Lorena Has Begun Setting Her Own Course

By Associated PressApril 22, 2008, 4:00 pm
Of all the trophies Lorena Ochoa has collected since her magical hands first touched a golf club, one of her favorite mementos is a photograph taken when she was 12, standing beside a teenager who even then looked like a giant in the game.
 
Her head doesnt quite reach the shoulders of 17-year-old Tiger Woods.
 
They posed in 1993 after Ochoa won her age division for the fourth straight year at the Junior World Golf Championship. They did not see each other again until last year at the Golf Writers Association of America dinner in Augusta, Ga., where Ochoa and Woods were honored as players of the year.
 
Woods eyes lit up when he saw the Mexican phenom, and he wrote an extensive message on the photo before signing it.
 
Now they are linked by more than just a snapshot.
 
As Woods continues to rule his sport, Ochoa has emerged as a force in womens golf. She has won five of her six tournaments this year, including a major, by a combined 37 shots, raising questions about who is the more dominant player.
 
Thats something thats out of my hands, Ochoa said. Thats more the fans and the media point of view. But to be able to put my name next to him is always an honor, and Im happy with that.
 
Each seemed destined for greatness at an early age.
 
Woods learned the game before he could walk, mesmerized by his father swinging a golf club as Woods sat in a high chair. Ochoa was climbing trees at Guadalajara Country Club when she was 5 and broke both wrists after falling some 15 feet. She was in a cast from her shoulders to her fingers for three months.
 
They said the doctor gave me magical wrists, some magic in my hand, Ochoa once said.
 
Since setting an NCAA record at Arizona by winning eight straight tournaments as a sophomore, the 26-year-old Mexican has hit her stride and is running side-by-side with Woods.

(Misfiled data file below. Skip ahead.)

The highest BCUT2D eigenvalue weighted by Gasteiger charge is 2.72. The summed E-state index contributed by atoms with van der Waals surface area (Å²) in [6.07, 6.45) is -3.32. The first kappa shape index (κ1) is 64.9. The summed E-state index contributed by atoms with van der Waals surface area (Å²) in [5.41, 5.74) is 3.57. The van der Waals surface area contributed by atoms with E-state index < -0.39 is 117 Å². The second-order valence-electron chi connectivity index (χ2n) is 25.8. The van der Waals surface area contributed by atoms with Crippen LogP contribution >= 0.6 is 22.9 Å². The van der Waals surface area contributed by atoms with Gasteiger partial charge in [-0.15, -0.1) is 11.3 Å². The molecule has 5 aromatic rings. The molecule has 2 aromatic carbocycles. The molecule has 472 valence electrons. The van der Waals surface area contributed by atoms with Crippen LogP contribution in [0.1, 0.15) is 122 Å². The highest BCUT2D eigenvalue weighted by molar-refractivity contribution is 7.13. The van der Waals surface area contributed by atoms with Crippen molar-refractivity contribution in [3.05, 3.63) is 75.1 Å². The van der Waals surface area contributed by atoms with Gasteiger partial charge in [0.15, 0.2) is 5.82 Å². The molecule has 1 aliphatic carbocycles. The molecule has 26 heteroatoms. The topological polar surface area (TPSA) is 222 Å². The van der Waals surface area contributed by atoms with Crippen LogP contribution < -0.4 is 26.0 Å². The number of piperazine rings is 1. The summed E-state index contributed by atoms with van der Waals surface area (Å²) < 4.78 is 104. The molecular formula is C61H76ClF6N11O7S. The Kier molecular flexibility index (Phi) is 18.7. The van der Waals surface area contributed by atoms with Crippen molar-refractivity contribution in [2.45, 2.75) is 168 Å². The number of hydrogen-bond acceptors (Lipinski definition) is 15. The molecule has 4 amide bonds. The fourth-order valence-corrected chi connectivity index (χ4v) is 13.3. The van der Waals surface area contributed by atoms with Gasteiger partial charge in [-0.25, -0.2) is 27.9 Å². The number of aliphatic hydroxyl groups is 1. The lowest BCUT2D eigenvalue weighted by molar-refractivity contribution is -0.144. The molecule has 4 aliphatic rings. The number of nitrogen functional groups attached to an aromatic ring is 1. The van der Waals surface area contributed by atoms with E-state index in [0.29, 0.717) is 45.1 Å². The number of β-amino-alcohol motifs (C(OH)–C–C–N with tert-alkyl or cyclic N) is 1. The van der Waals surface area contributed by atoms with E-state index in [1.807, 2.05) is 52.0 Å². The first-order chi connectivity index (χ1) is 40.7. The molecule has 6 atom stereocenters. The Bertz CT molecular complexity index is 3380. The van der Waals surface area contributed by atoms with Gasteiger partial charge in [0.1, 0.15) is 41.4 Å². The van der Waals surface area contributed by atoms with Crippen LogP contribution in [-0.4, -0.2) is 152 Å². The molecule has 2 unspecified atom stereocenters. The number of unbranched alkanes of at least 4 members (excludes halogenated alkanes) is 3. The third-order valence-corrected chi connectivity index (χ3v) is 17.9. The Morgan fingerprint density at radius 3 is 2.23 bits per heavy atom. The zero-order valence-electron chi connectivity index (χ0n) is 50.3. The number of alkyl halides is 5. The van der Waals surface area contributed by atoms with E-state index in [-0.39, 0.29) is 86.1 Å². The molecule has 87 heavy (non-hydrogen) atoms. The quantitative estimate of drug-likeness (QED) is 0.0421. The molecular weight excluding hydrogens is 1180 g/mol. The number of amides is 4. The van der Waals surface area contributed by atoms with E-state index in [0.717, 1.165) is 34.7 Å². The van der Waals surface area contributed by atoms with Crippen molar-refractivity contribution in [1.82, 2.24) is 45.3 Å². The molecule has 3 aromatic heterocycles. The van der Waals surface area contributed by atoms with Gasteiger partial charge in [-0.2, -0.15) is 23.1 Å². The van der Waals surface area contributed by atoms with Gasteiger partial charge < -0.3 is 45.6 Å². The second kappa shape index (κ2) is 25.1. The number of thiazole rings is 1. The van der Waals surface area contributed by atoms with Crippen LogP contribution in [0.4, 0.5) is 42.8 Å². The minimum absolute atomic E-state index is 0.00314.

Both are No. 1 in the world rankings, with more than double the points of the next-best player.
 
Woods skipped the PGA TOURs first two events in Hawaii, then began his season with an eight-shot victory at Torrey Pines. Ochoa skipped the LPGA Tours first two events in Hawaii, then made her 2008 debut in Singapore and won by 11 strokes.
 
Woods won four straight times to start the season, extending a streak that began in September. Ochoa won her fourth straight start last week in Orlando, Fla., the first woman in 45 years to win four consecutive events on the schedule. Next week in Tulsa, Okla., she can tie the LPGA record for consecutive victories held by Annika Sorenstam and Nancy Lopez.
 
Ochoa has won 19 times since the start of the 2006 season, including the last two majors. Woods has won 18 times on the PGA TOUR since 2006 with three majors, although he has played 20 fewer events.
 
The biggest difference between them'at least this year'is their quest for a Grand Slam.
 
Woods was the runner-up, three strokes back, at the Masters, ending his bid before it could get started. A week earlier, Ochoa ran off three straight birdies around the turn to pull away and win the Kraft Nabisco Championship by five shots.
 
It was her second straight major, having won the Womens British Open last summer at St. Andrews.
 
I guess right now Im a little bit ahead because I won the last two, Ochoa said.
 
Perhaps more parallels await.